Where we began:

I began with the students in the same place that I started as a teacher; looking for information on the benefits of coding and why we should be encouraging students to learn how to code.

I found myself reading guest articles by Chris Betcher (@betchaboy) on Splash ABC,  “More than a game; why coding will help kids for life” was just what I was looking for.

I copied the article onto our OneNote Content Library and asked students to read and highlight key information.

The article was in our content library ready for students to copy across and annotate.

The article was in our content library ready for students to copy across and annotate.

Students then worked in pairs to discuss the article, ultimately posting three reasons why we should code onto our Collaboration Space, this was a great exercise in using OneNote to work collaboratively and to share ideas as well as encouraging students to see the benefits in coding.

Our shared space (again experiencing a few syncing errors)

Our shared space (again experiencing a few syncing errors)

Students were able to identify benefits such as:

  1. Kids should code because they would like to see what happens when you are doing something on the computer.
  2. kids should code because it is a new experience for them.
  3. kids should code because they need to know what do when they don’t know what to do.
  1. Learning to think the computer way can help solve other problems, whether it be Maths or English.
  2. To learn on different websites like Scratch, and without noticing, go through failure repetitively to find the solution.
  3. Not just to develop understanding of coding, but to help students see the big opportunities open to them.

Other students identified being able to get jobs in the IT Industry as a key factor, being able to write your own apps, create websites or blogs.

Despite this shared knowledge the students were still asking me “what is code?” and “what does it mean?”. They had been told what the benefits of coding were without knowing what it really was (other than it was to do with computers!).

To tackle this question I used a PE lesson. I was still a little wary of where to begin with computers so was grateful for the opportunity to delay the inevitable!

I wanted to show them that coding was essentially a series of very specific commands so we set up obstacle courses. Armed with stacks of cones and hurdles and a box full of blindfolds we constructed two obstacle courses. Students had to come up with a list of commands to navigate a blindfolded partner through the maze. The blindfolded partner could not think or act for themselves. They had to be told exactly what to do.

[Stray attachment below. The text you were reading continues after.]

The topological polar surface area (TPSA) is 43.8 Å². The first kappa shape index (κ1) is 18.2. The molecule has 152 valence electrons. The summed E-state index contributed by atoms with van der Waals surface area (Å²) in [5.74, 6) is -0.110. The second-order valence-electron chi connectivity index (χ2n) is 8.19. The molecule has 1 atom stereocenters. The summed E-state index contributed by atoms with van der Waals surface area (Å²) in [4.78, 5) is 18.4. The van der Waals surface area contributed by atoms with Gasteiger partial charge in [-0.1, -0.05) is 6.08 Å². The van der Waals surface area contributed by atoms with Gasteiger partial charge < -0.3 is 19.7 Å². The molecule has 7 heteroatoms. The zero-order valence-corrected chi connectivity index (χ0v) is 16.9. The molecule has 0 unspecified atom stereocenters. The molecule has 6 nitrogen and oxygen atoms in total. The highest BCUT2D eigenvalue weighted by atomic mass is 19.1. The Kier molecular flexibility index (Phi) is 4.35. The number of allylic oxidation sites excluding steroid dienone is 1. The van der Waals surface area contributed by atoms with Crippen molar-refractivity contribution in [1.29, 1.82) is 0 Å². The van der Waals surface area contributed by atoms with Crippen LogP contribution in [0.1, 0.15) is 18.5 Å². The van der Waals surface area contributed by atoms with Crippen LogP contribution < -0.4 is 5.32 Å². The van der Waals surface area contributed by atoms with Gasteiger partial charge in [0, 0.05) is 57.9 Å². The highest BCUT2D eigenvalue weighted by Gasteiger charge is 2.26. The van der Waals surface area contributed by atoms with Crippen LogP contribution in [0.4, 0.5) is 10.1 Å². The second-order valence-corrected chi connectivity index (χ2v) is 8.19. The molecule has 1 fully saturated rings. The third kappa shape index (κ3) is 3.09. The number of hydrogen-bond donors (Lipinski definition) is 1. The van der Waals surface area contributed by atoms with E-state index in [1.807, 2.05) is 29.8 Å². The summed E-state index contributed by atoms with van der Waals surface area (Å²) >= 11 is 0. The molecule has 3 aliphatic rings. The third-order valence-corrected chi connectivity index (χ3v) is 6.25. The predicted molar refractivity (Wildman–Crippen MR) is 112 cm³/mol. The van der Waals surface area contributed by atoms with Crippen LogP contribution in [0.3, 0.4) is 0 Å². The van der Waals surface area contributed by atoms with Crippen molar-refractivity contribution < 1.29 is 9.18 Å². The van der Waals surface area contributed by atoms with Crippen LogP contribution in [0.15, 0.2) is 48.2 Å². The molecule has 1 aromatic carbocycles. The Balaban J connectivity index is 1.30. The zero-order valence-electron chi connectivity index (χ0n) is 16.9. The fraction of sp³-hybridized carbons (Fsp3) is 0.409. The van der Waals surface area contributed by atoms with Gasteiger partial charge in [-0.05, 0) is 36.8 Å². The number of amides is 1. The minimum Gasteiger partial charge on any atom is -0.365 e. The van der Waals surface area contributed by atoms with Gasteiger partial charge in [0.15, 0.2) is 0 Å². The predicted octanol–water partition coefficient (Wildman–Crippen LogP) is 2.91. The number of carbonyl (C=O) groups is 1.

The results were great – students were highly engaged and were frustrated when their sequence of commands weren’t interpreted as hoped! We had started to test and re-write our code and there wasn’t a computer in sight.

Even now as we make our projects in Scratch I remind the students of this experience and how important it is to have an eye on a goal and to write clear, specific instructions as to how to get there.

A great post from Miss Marks and we will certainly post updates about how the students are getting on with their programming challenge.

Guest Post: Videos From The WIPTTE 2015 Conference

WIPPTE2015This blog is read by a wide audience around the world but is also targeted at our own teachers at St Andrew’s College. Occasionally, we post information that is not related directly to eLearning stories coming out of our College but would still prove useful to our teaching staff.

This post is simply linking to some of the videos shared from Microsoft that contains presentations from the Workshop on the Impact of Pen and Touch Technology on Education 2015 and useful research into the power of technology in education.

Pam Mueller – The Pen is Mightier than the Keyboard / Sharon Oviatt – Computer Interfaces Can Stimulate or Undermine Students’ Ability to Think

Pam Mueller

Click the image to view the video

Mike Tholfsen – OneNote: New Developments

Mike Tholfsen

Click the image to view the video

Sierra Modro – Creating the Future of Ink

Sierra Modro

Click the image to view the video

Anoop Gupta – Office Mix

Anoop Gupta

Click the image to view the video

WIPTTE2016This conference is going to be run again in 2016 and will no doubt produce more presentations of interest such as these.

We are seeing increasing demand from teachers for the ability to “ink” on their devices and to be able to access more research showing the benefits of this for student learning is important.

Mr Hilliam Attends Microsoft Educator Exchange E2 Conference

Ben at MSAt the start of this term, Mr Ben Hilliam, flew to Seattle in the United States as a guest of Microsoft to attend their Global Educator E2 Conference. His attendance was based on his earlier selection as a Microsoft Innovative Educator for 2015 and his outstanding use of MS technologies in his classroom, including flipping the classroom with OneNote and Office Mix and his trusty Surface Pro 3.